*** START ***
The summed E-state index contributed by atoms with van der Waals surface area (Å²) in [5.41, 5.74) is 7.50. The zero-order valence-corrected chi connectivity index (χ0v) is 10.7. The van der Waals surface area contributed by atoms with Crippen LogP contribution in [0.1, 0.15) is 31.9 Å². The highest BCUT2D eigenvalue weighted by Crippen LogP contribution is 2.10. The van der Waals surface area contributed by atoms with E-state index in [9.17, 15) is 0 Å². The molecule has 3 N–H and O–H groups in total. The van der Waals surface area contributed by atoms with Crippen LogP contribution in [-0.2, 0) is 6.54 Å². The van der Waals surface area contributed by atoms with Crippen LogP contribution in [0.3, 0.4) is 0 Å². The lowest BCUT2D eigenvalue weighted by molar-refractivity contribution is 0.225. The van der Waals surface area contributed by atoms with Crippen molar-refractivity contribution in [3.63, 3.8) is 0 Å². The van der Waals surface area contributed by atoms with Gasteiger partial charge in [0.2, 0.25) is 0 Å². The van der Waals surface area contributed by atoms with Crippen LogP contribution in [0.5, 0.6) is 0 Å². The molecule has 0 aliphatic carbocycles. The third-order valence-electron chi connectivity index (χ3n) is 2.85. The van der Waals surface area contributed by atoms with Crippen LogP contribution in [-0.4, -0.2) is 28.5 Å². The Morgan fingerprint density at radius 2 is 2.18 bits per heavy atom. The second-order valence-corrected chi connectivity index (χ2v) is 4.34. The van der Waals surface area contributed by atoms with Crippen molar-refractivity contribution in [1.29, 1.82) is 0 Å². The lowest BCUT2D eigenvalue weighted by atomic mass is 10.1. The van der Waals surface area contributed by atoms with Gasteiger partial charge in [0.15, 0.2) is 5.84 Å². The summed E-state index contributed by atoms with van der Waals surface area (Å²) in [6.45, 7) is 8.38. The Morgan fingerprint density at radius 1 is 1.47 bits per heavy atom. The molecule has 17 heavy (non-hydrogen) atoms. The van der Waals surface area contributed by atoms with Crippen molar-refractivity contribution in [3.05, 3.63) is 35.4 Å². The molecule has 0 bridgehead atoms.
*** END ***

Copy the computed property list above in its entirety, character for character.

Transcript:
The summed E-state index contributed by atoms with van der Waals surface area (Å²) in [5.41, 5.74) is 7.50. The zero-order valence-corrected chi connectivity index (χ0v) is 10.7. The van der Waals surface area contributed by atoms with Crippen LogP contribution in [0.1, 0.15) is 31.9 Å². The highest BCUT2D eigenvalue weighted by Crippen LogP contribution is 2.10. The van der Waals surface area contributed by atoms with E-state index in [9.17, 15) is 0 Å². The molecule has 3 N–H and O–H groups in total. The van der Waals surface area contributed by atoms with Crippen LogP contribution in [-0.2, 0) is 6.54 Å². The van der Waals surface area contributed by atoms with Crippen LogP contribution in [0.3, 0.4) is 0 Å². The lowest BCUT2D eigenvalue weighted by molar-refractivity contribution is 0.225. The van der Waals surface area contributed by atoms with Crippen molar-refractivity contribution in [3.63, 3.8) is 0 Å². The van der Waals surface area contributed by atoms with Gasteiger partial charge in [0.2, 0.25) is 0 Å². The van der Waals surface area contributed by atoms with Crippen LogP contribution in [0.5, 0.6) is 0 Å². The molecule has 0 aliphatic carbocycles. The third-order valence-electron chi connectivity index (χ3n) is 2.85. The van der Waals surface area contributed by atoms with Crippen LogP contribution in [-0.4, -0.2) is 28.5 Å². The Morgan fingerprint density at radius 2 is 2.18 bits per heavy atom. The second-order valence-corrected chi connectivity index (χ2v) is 4.34. The van der Waals surface area contributed by atoms with Crippen molar-refractivity contribution in [1.29, 1.82) is 0 Å². The lowest BCUT2D eigenvalue weighted by atomic mass is 10.1. The van der Waals surface area contributed by atoms with Gasteiger partial charge in [0.15, 0.2) is 5.84 Å². The summed E-state index contributed by atoms with van der Waals surface area (Å²) in [6.45, 7) is 8.38. The Morgan fingerprint density at radius 1 is 1.47 bits per heavy atom. The molecule has 17 heavy (non-hydrogen) atoms. The van der Waals surface area contributed by atoms with Crippen molar-refractivity contribution in [3.05, 3.63) is 35.4 Å². The molecule has 0 bridgehead atoms.